Estate plans should be regularly updated, particularly after major life events. Some of the events that require updating your estate plan include marriage, remarriage, the birth of children and illness or disability.
Creating a plan for the future -- especially one where you won't be able to speak for yourself -- can be a daunting endeavor. However, this doesn't mean that you should just put it off indefinitely. Unfortunately, this is precisely what many people across Georgia do when it comes to estate planning. They think, "Maybe next year," or, "I have plenty of time to worry about it later."
Over the weekend, residents across Georgia were saddened by the death of legendary boxer, activist and philanthropist Muhammad Ali. His life and his passing had an impact on people all across the globe, from sports fans hailing him as "the greatest of all time" to people inspired by his lengthy battle with Parkinson's disease.
Estate planning might not be something you're thinking about at the moment, particularly if you're young. However, it's important to focus on estate planning eventually, because it helps determine what happens to your possessions if you die.
Many people assume that estate planning is unnecessary unless one is wealthy. Consequently, if you are a single parent, you may think that you do not need a will or trust. However, in reality, estate planning accomplishes several goals other than distribution of assets. Because of this, single parents can greatly benefit from it.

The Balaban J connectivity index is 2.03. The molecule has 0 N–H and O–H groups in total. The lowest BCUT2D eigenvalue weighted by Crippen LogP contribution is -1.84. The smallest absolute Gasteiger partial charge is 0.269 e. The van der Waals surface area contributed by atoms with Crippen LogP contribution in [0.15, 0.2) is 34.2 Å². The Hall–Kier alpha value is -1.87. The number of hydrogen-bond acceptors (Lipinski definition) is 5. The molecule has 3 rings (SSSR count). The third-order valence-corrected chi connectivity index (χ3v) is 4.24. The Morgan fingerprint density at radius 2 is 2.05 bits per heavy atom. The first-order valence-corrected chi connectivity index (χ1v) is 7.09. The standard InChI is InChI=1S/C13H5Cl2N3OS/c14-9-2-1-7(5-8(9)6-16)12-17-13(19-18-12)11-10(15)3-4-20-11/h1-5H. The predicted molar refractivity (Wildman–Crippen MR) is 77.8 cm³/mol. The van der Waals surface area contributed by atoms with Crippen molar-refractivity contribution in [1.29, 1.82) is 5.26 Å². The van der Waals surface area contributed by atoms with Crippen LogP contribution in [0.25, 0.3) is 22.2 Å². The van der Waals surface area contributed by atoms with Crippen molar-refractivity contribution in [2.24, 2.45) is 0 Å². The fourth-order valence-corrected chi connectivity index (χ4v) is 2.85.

Too many people think that estate planning is all about money and assets. Of course these things will be a top priority when it comes to making your will or establishing a trust, but there is another critical aspect of this process: protecting your loved ones.
Music fans across the world were devastated by the recent news that iconic entertainer Prince unexpectedly passed away. Friends, colleagues, musicians, fans and loved ones have shared countless stories about how the superstar touched, improved and/or affected their lives, but now the stories are becoming less about what we knew about Prince and more about what we don't know.
When many people think of estate planning, they assume that it is something only the very old or wealthy do. However, everyone, regardless of their health, age or wealth, can benefit from setting aside the time to draft a comprehensive estate plan.
Thinking about what you want to happen at the end of your life or after you are gone is probably something you would rather avoid. It can make you and your loved ones feel uneasy, and you might just prefer to ignore the whole situation.
Medicaid is the United States' health care safety net. It is an insurance program for low-income and needy people that provides health-related coverage for children, many seniors, and/or people who are disabled. A widespread and dangerous misconception is Medicare will cover long-term costs. In reality, Medicare benefits for long-term care are very limited. Medicare pays only for skilled care that is deemed "medically necessary," and it does not cover personal care required by most seniors with chronic, custodial care needs.